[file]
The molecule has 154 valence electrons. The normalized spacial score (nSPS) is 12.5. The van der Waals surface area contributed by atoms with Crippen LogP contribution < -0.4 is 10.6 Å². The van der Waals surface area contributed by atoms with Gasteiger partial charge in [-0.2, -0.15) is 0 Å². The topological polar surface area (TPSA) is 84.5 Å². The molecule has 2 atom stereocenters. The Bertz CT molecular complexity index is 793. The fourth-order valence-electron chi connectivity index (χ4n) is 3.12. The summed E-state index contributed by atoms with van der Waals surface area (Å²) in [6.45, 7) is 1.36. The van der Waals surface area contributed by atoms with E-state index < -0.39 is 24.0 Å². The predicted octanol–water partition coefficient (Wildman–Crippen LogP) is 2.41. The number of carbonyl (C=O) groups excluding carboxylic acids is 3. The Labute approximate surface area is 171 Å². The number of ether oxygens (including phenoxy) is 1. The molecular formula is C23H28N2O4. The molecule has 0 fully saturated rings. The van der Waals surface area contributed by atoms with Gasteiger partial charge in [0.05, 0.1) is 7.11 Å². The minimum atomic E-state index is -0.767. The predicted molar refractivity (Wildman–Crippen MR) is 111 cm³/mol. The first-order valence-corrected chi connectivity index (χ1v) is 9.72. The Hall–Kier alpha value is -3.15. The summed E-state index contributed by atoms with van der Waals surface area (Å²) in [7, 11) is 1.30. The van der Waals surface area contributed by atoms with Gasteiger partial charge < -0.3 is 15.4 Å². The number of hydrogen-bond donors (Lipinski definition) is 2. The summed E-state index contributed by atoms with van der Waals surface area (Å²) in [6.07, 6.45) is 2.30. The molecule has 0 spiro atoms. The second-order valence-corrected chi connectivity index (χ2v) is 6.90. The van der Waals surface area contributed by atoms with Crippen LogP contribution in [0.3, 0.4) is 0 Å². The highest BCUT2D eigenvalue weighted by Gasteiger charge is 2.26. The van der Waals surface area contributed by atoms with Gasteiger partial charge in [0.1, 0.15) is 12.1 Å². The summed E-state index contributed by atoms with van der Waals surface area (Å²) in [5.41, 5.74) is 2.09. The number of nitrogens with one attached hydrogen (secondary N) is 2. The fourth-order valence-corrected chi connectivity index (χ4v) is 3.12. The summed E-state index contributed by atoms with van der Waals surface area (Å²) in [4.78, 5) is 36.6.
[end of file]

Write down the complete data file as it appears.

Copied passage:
The molecule has 154 valence electrons. The normalized spacial score (nSPS) is 12.5. The van der Waals surface area contributed by atoms with Crippen LogP contribution < -0.4 is 10.6 Å². The van der Waals surface area contributed by atoms with Gasteiger partial charge in [-0.2, -0.15) is 0 Å². The topological polar surface area (TPSA) is 84.5 Å². The molecule has 2 atom stereocenters. The Bertz CT molecular complexity index is 793. The fourth-order valence-electron chi connectivity index (χ4n) is 3.12. The summed E-state index contributed by atoms with van der Waals surface area (Å²) in [6.45, 7) is 1.36. The van der Waals surface area contributed by atoms with E-state index < -0.39 is 24.0 Å². The predicted octanol–water partition coefficient (Wildman–Crippen LogP) is 2.41. The number of carbonyl (C=O) groups excluding carboxylic acids is 3. The Labute approximate surface area is 171 Å². The number of ether oxygens (including phenoxy) is 1. The molecular formula is C23H28N2O4. The molecule has 0 fully saturated rings. The van der Waals surface area contributed by atoms with Gasteiger partial charge in [0.05, 0.1) is 7.11 Å². The minimum atomic E-state index is -0.767. The predicted molar refractivity (Wildman–Crippen MR) is 111 cm³/mol. The first-order valence-corrected chi connectivity index (χ1v) is 9.72. The Hall–Kier alpha value is -3.15. The summed E-state index contributed by atoms with van der Waals surface area (Å²) in [7, 11) is 1.30. The van der Waals surface area contributed by atoms with Gasteiger partial charge < -0.3 is 15.4 Å². The number of hydrogen-bond donors (Lipinski definition) is 2. The summed E-state index contributed by atoms with van der Waals surface area (Å²) in [6.07, 6.45) is 2.30. The molecule has 0 spiro atoms. The second-order valence-corrected chi connectivity index (χ2v) is 6.90. The van der Waals surface area contributed by atoms with Crippen LogP contribution in [0.3, 0.4) is 0 Å². The highest BCUT2D eigenvalue weighted by Gasteiger charge is 2.26. The van der Waals surface area contributed by atoms with Gasteiger partial charge in [0.1, 0.15) is 12.1 Å². The summed E-state index contributed by atoms with van der Waals surface area (Å²) in [5.41, 5.74) is 2.09. The number of nitrogens with one attached hydrogen (secondary N) is 2. The fourth-order valence-corrected chi connectivity index (χ4v) is 3.12. The summed E-state index contributed by atoms with van der Waals surface area (Å²) in [4.78, 5) is 36.6.